It does sound like an attention/jealousy problem, but I could be jumping to conclusions because it seems the obvious thing as you have 5 DCs.

Does your DD have grandparents/aunts/uncles that she is close to? Is she well behaved for them? Is it possible that she can have a sleepover with Granny whilst you have a little break.

I think you need to take care of yourself too. You and your husband (and your older children) must be exhausted. Take some time out for yourselves and if you feel you need it, when you are at the GP ask for a referral to a counsellor/psychologist for yourself.

And talk to her school/think about school- what is at school that she responds to so well? (Surely it can't be personal attention, there must be a higher adult:child ratio at home!) Was she always so well behaved at school? When does her behaviour change? At the school gates, when she leaves home, on the bus, when she sees her teacher?

Finally, if it gives you any hope, I grew up neighbours with a girl very similar to how you described your daughter, she was the younger of two children, about 2 months older than me, and had tantrums everywhere but school- her house, my house, the supermarket floor, the airport, the car, everywhere! But she grew out of it around puberty, believe it or not, and turned into a lovely teen. I honestly don't know how her parents managed with her (or her sister, for that matter) but they did and I'm sure your family will all come through in one piece. Seek the help that's out there and remember to never feel guilty for walking away if you are getting too angry to deal with things rationally.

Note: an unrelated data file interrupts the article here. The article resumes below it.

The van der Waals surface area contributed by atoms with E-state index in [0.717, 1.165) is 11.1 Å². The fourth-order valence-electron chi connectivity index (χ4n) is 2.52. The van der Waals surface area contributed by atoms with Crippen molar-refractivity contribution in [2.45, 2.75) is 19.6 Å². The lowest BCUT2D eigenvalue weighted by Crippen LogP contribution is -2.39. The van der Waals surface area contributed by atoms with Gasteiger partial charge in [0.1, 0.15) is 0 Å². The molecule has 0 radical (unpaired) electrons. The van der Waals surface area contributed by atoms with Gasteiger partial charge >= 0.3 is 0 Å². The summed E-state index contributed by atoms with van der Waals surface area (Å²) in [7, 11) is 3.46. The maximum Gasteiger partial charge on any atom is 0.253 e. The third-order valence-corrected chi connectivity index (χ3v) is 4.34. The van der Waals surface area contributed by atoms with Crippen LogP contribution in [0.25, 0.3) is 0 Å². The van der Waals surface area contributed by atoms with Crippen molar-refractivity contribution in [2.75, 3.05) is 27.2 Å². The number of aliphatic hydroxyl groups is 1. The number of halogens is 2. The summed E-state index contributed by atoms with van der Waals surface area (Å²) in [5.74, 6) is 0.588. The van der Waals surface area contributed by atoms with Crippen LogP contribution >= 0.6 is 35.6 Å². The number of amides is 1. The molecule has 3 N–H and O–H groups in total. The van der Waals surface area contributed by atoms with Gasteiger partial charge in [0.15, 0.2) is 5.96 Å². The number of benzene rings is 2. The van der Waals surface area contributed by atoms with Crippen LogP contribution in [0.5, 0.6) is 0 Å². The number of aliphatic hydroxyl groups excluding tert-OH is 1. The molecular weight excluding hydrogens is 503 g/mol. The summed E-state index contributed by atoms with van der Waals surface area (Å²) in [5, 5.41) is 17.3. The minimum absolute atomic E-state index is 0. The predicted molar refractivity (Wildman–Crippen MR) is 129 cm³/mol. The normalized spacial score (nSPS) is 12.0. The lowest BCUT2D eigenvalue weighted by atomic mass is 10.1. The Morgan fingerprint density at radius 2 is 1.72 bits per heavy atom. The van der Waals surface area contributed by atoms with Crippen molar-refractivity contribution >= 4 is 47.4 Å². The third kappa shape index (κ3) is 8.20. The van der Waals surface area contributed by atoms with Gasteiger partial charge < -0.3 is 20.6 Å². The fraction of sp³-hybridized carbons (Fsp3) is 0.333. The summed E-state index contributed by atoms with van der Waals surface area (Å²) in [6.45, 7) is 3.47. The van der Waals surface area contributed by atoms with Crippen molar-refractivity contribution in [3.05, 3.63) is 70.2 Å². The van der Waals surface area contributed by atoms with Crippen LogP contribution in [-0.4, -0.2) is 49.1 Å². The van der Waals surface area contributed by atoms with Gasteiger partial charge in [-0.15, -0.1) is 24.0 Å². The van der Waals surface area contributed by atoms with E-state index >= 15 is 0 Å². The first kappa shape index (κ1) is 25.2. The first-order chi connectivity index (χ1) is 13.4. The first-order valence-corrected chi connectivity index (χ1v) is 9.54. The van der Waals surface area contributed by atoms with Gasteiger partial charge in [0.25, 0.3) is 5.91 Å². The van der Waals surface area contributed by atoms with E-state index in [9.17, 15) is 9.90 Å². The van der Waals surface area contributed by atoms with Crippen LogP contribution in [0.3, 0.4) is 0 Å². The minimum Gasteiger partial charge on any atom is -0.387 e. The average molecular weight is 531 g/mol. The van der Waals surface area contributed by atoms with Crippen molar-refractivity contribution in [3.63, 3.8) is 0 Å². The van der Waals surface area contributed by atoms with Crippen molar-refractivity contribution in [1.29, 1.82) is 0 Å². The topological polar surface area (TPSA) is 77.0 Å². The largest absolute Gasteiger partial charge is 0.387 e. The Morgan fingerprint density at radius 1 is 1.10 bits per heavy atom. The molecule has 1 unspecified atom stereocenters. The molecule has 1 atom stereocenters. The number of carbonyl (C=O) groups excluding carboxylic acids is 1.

Good luck.

ICanTotallyDance Sun 20-Oct-13 10:43:37

Also, is there anything she asks for during her tantrums? I'm not saying you should give her what she wants, of course, just whether she is giving any insight into her tantrums.

Obviously in the toy store she will ask for toys, sweet shop for sweets etc, but does she ask for anything at home?

Are there any noticeable triggers to her behaviour/does it just start/is it constant?

ladythatlunches Sun 20-Oct-13 11:58:11

I wish I could afford boarding school. Ibe looked into it already as a last resort!

She has a older brother (10) and 3 younger sisters! Tje three little ones are 2 ans twins 1.

She actually loves the little ones and is really good with them, shw occasionally winds the 2 year old up but nothing out the norm there.

Her tantrums are usually about wanting something. For instance money to walk to the shop with her friends, at 7 that is a no go! Go to park with friends again no, I offer to go but that results in more screams.
We still have ice cream van come round, eveeysay she wants one, but I have told her it is treat for when she has been good not for everyday!
Or she will want to have a friend sleep over which I have many of times let her, but results in 2 tired stroppy kids running around.

Or she will want to stay out past 6:30 again not negotiable. The list goes on!

We went to shoe shop yesterday ro get twins shoes, despite me buying her new pair or trainers to play out in and some boots last week, she wanted some more and kicked screamed, I had ro drag her out.

My son saved his pocket money and went Into a halowwwn shop and boughr something for £3 she screamed she didn't have any money because she spent all hers at the roller disco night before.

Then we went into tje supermarket, she wanted sweets, I said no as she had been to a birthday partyt and already jad a bag full plus cake at home again acrraming embarrassing me, all the while my other 4 children didn't even ask for a thing!

I have mum who is fantastic in fact just picked her up now to give me a break, she behaves better for her not great butr better, because my mum just says carry on you will go home!

She will not stay at my mums as she knows she will be told to go bed and if not again home. She isn't stupid at all.

Tambaboy Sun 20-Oct-13 18:09:32

Ladythatlunches I really sympathise. I'm afraid I haven't got any new advice but going to the GP with a list of concerns and maybe some footage of her rages seems a good place to start. Some kids behave very differently at school and at home.
I've heard this book is excellent, have a look at the link.
www.amazon.co.uk/Explosive-Child-Understanding-Frustrated-Chronically/dp/0061906190
Best of luck

ICanTotallyDance Sun 20-Oct-13 18:26:20

Oh, I really feel for you. I'm glad that you have some support in your mum.